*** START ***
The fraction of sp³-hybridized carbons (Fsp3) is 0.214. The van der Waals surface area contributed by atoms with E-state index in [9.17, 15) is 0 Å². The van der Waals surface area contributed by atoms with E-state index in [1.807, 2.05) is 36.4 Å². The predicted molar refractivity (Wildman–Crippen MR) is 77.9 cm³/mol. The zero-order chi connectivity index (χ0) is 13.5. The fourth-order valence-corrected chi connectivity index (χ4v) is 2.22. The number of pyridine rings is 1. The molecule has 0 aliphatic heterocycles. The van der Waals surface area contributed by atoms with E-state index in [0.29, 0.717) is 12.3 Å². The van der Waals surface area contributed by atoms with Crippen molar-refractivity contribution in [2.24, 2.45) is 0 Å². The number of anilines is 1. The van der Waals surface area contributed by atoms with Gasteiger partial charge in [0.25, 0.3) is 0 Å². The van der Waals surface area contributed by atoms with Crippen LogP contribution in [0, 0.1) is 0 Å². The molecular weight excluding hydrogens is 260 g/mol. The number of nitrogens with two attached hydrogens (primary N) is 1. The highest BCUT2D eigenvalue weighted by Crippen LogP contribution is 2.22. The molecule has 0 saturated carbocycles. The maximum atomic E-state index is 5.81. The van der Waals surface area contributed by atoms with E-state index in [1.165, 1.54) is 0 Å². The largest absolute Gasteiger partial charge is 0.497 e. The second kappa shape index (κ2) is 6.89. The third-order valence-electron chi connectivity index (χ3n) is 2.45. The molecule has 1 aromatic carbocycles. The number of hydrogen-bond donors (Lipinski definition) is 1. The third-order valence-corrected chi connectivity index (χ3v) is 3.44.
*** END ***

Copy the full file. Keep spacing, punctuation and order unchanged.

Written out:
The fraction of sp³-hybridized carbons (Fsp3) is 0.214. The van der Waals surface area contributed by atoms with E-state index in [9.17, 15) is 0 Å². The van der Waals surface area contributed by atoms with E-state index in [1.807, 2.05) is 36.4 Å². The predicted molar refractivity (Wildman–Crippen MR) is 77.9 cm³/mol. The zero-order chi connectivity index (χ0) is 13.5. The fourth-order valence-corrected chi connectivity index (χ4v) is 2.22. The number of pyridine rings is 1. The molecule has 0 aliphatic heterocycles. The van der Waals surface area contributed by atoms with E-state index in [0.29, 0.717) is 12.3 Å². The van der Waals surface area contributed by atoms with Crippen molar-refractivity contribution in [2.24, 2.45) is 0 Å². The number of anilines is 1. The van der Waals surface area contributed by atoms with Gasteiger partial charge in [0.25, 0.3) is 0 Å². The van der Waals surface area contributed by atoms with Crippen LogP contribution in [0, 0.1) is 0 Å². The molecular weight excluding hydrogens is 260 g/mol. The number of nitrogens with two attached hydrogens (primary N) is 1. The highest BCUT2D eigenvalue weighted by Crippen LogP contribution is 2.22. The molecule has 0 saturated carbocycles. The maximum atomic E-state index is 5.81. The van der Waals surface area contributed by atoms with E-state index in [1.165, 1.54) is 0 Å². The largest absolute Gasteiger partial charge is 0.497 e. The second kappa shape index (κ2) is 6.89. The third-order valence-electron chi connectivity index (χ3n) is 2.45. The molecule has 1 aromatic carbocycles. The number of hydrogen-bond donors (Lipinski definition) is 1. The third-order valence-corrected chi connectivity index (χ3v) is 3.44.